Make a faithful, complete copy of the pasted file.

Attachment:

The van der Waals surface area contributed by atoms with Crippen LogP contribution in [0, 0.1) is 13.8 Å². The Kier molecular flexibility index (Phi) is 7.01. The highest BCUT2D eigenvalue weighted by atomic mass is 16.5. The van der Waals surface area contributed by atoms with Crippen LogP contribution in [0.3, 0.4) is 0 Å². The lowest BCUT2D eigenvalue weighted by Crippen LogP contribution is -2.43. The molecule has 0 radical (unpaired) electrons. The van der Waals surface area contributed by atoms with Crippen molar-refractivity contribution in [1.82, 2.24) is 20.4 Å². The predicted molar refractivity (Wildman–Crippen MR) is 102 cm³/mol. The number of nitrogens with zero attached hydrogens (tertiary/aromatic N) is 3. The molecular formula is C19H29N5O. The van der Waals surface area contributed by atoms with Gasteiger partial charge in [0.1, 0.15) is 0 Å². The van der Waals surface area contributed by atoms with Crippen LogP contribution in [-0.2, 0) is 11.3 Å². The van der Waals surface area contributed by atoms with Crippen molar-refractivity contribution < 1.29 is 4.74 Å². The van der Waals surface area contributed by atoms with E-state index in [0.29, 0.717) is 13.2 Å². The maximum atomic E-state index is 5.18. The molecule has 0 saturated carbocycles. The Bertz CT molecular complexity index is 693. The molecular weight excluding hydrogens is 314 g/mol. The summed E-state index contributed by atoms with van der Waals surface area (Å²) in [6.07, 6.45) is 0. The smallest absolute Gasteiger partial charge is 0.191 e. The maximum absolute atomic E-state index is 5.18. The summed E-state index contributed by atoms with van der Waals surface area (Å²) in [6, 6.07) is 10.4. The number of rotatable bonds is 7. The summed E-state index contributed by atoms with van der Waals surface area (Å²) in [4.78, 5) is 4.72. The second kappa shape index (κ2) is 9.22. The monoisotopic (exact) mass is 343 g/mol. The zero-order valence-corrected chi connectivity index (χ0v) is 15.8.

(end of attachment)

The van der Waals surface area contributed by atoms with Crippen LogP contribution in [0, 0.1) is 13.8 Å². The Kier molecular flexibility index (Phi) is 7.01. The highest BCUT2D eigenvalue weighted by atomic mass is 16.5. The van der Waals surface area contributed by atoms with Crippen LogP contribution in [0.3, 0.4) is 0 Å². The lowest BCUT2D eigenvalue weighted by Crippen LogP contribution is -2.43. The molecule has 0 radical (unpaired) electrons. The van der Waals surface area contributed by atoms with Crippen molar-refractivity contribution in [1.82, 2.24) is 20.4 Å². The predicted molar refractivity (Wildman–Crippen MR) is 102 cm³/mol. The number of nitrogens with zero attached hydrogens (tertiary/aromatic N) is 3. The molecular formula is C19H29N5O. The van der Waals surface area contributed by atoms with Gasteiger partial charge in [0.1, 0.15) is 0 Å². The van der Waals surface area contributed by atoms with Crippen LogP contribution in [-0.2, 0) is 11.3 Å². The van der Waals surface area contributed by atoms with Crippen molar-refractivity contribution < 1.29 is 4.74 Å². The van der Waals surface area contributed by atoms with E-state index in [0.29, 0.717) is 13.2 Å². The maximum atomic E-state index is 5.18. The molecule has 0 saturated carbocycles. The Bertz CT molecular complexity index is 693. The molecular weight excluding hydrogens is 314 g/mol. The summed E-state index contributed by atoms with van der Waals surface area (Å²) in [6.07, 6.45) is 0. The smallest absolute Gasteiger partial charge is 0.191 e. The maximum absolute atomic E-state index is 5.18. The summed E-state index contributed by atoms with van der Waals surface area (Å²) in [6, 6.07) is 10.4. The number of rotatable bonds is 7. The summed E-state index contributed by atoms with van der Waals surface area (Å²) in [4.78, 5) is 4.72. The second kappa shape index (κ2) is 9.22. The monoisotopic (exact) mass is 343 g/mol. The zero-order valence-corrected chi connectivity index (χ0v) is 15.8.